Singer, Guitarist, Philosopher: Caetano Veloso and his album Abracaco

By Daniel Garrett

Caetano Veloso, Abracaco
Produced by Moreno Veloso and Perro Sa
Nonesuch Records/Universal, 2014

On Caetano Veloso’s album Abracaco, feisty as its title is the song “A Bossa Nova E Foda (A Bossa Nova is the Fucking Shit),” with lyrics that are fragmented, ranging over time and space, mentioning jazz, an exercise bike, a stew, a Jewish bard of Minnesota, Rio de Janeiro, the sea, sound waves; and Caetano Veloso’s singing of it ranges from rough chants to whispers.  However mellow and mid-tempo is “Um Abracaco (A Big Hug),” with singing that is measured and warm, in a composition about an attempt to capture and share an aspect of experience—well-intentioned but failed, “a big noisy mess / for my old being so tired / of the eternal mystery.”  Some intense rock guitar gives contrast to the mellow mood.  Caetano Veloso, usually, embraces the contradictions—and the possibilities.

The Brazilian singer, guitarist, and cultural philosopher Caetano Veloso, a small-town boy made good, a painter, a film critic and filmmaker, a husband and father, a comrade of Gilberto Gil and Gal Costa and a leading participant in the Tropicalia cultural and political movement, is a musician who has mixed different traditions, folk, popular, and experimental (bossa nova, rock psychedelia, and musique concrete).  Veloso explored different kinds of music, including American popular song; and it was with art that he and his comrades repudiated the political repression in Brazil (the Brazilian military dictatorship paid attention and arrested both Veloso and Gil, who would live in exile in London for a time).  Caetano Veloso and his friends would go from being marginal to essential artists.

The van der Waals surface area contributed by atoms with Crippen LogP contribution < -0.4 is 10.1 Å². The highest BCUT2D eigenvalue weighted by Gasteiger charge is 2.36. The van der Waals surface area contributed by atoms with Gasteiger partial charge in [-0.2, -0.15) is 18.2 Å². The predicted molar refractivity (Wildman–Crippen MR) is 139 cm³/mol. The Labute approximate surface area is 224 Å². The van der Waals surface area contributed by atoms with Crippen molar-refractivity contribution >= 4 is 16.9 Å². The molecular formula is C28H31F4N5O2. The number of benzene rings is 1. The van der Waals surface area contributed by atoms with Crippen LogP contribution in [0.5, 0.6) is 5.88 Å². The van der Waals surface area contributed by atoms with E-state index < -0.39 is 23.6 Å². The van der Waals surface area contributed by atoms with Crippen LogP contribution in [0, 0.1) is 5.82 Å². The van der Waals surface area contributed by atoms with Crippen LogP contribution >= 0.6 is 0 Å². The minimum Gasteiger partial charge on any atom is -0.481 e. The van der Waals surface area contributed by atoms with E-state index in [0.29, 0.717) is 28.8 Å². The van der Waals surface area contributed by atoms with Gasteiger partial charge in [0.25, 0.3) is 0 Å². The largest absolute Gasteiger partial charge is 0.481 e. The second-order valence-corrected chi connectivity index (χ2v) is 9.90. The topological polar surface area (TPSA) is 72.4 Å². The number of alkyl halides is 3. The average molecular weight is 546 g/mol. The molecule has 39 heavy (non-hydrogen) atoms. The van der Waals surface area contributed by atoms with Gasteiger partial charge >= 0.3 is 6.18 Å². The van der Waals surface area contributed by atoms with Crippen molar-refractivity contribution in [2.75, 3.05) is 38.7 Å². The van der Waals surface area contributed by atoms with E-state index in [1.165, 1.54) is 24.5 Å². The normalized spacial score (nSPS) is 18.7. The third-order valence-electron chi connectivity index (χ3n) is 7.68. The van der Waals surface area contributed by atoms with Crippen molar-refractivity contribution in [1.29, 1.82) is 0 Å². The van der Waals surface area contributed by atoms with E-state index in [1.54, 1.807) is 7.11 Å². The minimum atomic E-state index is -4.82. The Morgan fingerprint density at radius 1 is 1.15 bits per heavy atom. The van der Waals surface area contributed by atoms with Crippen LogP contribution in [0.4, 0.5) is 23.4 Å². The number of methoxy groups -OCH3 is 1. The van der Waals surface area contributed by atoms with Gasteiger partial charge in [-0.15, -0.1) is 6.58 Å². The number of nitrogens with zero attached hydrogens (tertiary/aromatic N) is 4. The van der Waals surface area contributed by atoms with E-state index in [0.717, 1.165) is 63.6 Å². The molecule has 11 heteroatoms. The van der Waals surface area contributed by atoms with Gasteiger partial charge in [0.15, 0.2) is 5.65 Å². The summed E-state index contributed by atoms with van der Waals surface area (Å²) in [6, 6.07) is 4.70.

On Veloso’s Abracaco, “Estou Triste (I’m Sad),” featuring voice and strings, is a simple declaration of existential isolation and melancholy.  The quiet and cheery “O Imperio Da Lei (The Rule of Law)” is about the inevitability of justice—or vengeance.  Conversational and (again) melancholy, with tiny breaks of silence, “Quero Ser Justo (I Want to Be Fair)” focuses on a rare encounter with a beautiful person, something that does not last.  The album has a tonal continuity—a texture of somber consideration, a mood that touches sorrow even as its themes expand.

“Um Comunista (A Communist),” a lengthy narrative, a poetic and stately salute, is about the education of a mixed race (Italian, black Hausa) person in Bahia who learns to discern the deep from the shallow, someone who fought a political battle and was killed by the military; it is a tribute to political courage.  With distinct structural parts, frantic and melodious, spoken and crooning, “Funk Melodico (Melodic Funk) is a rejection of sentimentality, especially in light of the mess of love.  Sensuous and sad, with a kind of lushness of desire and despair, the narrator says the he will “plant my flag in your tender terrain” in “Vinco (Crease),” a sharply erotic insistence, a verse by verse reverie of metaphorical sex.  The meeting of bodies and spirits, the communion of sexual pleasure, is noted with the arrival of the sun in “Quando O Galo Cantou (When the Cock Crowed).”  Wildly fast and fun, “Parabens (Congratulations)” contains praise and a wish for excellence and happiness.  Secrets and shyness are left behind with love finally spoken in “Gayana,” in which the narrator claims that his love is larger than the heavens and the sea.

Purchasing link:

Daniel Garrett has written about art, books, business, film, and politics, and his work has appeared in The African, American Book Review, Art & Antiques, The Audubon Activist, Cinetext, Film International, Offscreen, Rain Taxi, The Review of Contemporary Fiction, and World Literature Today, as well as The Compulsive Reader. Author contact: or